Antipsychotic medications are used in those with bipolar disorder as a short-term treatment to control psychotic symptoms such as hallucinations or delusions. These symptoms may occur during acute mania or severe depression.
In people with bipolar disorder, antipsychotics are also used as sedatives, for insomnia, for anxiety, and/or for agitation. Often, they are taken with a mood-stabilizing drug and can decrease symptoms of mania until mood stabilizers take full effect. Some antipsychotic drugs may also help lessen bipolar depression.
If you have bipolar disorder, no one needs to tell you how challenging this
mental illness can be. You are among millions of American adults who may also
find that the extreme mood swings of bipolar disorder can be very disruptive at
work. Take heart. There are many steps you can take to find meaningful work and
develop successful relationships on -- and off -- the job.
Some of the newer antipsychotics seem to help stabilize moods on their own. As a result, they may be used alone as long-term treatment for people who don't tolerate or respond to lithium and anticonvulsants.
Antipsychotic drugs help balance certain brain chemicals called neurotransmitters. It is not clear exactly how these drugs work, but they usually improve manic episodes quickly.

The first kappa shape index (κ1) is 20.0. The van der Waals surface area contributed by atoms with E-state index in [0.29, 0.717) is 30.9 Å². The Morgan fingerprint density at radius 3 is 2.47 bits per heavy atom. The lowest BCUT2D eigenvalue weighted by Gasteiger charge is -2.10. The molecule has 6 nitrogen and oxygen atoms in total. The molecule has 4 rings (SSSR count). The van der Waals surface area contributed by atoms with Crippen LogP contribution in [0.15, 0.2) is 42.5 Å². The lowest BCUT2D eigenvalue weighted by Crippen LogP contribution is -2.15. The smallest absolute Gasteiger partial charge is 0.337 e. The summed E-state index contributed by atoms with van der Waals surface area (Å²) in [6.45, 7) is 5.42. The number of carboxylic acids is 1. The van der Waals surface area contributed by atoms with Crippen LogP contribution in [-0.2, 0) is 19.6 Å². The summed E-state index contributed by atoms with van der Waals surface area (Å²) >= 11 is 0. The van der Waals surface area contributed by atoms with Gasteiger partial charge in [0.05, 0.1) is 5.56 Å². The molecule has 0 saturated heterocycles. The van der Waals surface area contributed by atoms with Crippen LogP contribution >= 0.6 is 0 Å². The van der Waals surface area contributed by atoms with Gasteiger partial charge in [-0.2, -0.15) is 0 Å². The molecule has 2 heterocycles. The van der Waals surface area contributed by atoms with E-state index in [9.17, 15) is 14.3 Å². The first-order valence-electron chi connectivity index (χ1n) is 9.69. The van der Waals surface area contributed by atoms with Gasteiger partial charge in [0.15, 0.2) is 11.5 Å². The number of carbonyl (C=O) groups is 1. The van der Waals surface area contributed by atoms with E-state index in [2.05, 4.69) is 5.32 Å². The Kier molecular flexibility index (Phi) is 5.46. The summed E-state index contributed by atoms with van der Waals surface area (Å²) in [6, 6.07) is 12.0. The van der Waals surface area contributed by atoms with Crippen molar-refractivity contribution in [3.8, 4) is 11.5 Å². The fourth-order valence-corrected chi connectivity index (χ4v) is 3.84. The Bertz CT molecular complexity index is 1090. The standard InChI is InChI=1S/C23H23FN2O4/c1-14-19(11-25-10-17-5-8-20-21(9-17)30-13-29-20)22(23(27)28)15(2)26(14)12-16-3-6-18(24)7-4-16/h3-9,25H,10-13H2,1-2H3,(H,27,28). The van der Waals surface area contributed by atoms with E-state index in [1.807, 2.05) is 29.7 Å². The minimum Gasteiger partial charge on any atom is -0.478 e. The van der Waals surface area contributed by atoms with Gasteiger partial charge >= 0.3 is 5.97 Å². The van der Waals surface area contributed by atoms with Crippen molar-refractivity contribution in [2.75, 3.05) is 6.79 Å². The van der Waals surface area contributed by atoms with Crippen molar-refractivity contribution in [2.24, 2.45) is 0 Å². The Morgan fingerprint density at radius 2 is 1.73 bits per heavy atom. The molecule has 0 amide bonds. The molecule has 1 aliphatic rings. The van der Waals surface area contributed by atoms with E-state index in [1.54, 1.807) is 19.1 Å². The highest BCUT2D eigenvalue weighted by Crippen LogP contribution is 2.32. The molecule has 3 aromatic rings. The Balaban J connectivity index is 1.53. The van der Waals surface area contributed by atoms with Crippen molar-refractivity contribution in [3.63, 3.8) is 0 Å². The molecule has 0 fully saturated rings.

The newer antipsychotics usually act quickly and can help you avoid the reckless and impulsive behaviors associated with mania. More normal thinking often is restored within a week.
Antipsychotics used to treat bipolar disorder include:
Common side effects of antipsychotic medications include:
Muscle spasms or tremor
Involuntary facial tics
Note: Clozaril is not used often, despite its effectiveness, for bipolar disorder. The drug can cause a rare, potentially fatal side effect affecting the blood that requires weekly or biweekly blood test monitoring.
Older antipsychotic drugs are generally not used to treat bipolar disorder. However, they may be helpful if a person has troublesome side effects or doesn't respond to the newer drugs. Older antipsychotics include Thorazine (chlorpromazine), Haldol (haloperidol), and Trilafon (perphenazine). These drugs may cause serious long-term side effects called tardive dyskinesia, a movement disorder characterized by repetitive, involuntary movement like lip smacking, protruding the tongue, or grimacing.
WebMD Medical Reference: "Bipolar Disorder (Manic Depressive Disorder)."
WebMD Assess Plus: Bipolar Disorder Assessment. National Institute for Mental Health: "Step-BD Womens Studies."
Massachusetts General Hospital Bipolar Clinic & Research Program. MedicineNet.com: "Bipolar Disorder (Mania)." WebMD Medical Reference: "Effects of Untreated Depression."
American Psychiatric Association: "Practice Guideline for the Treatment of Patients With Bipolar Disorder."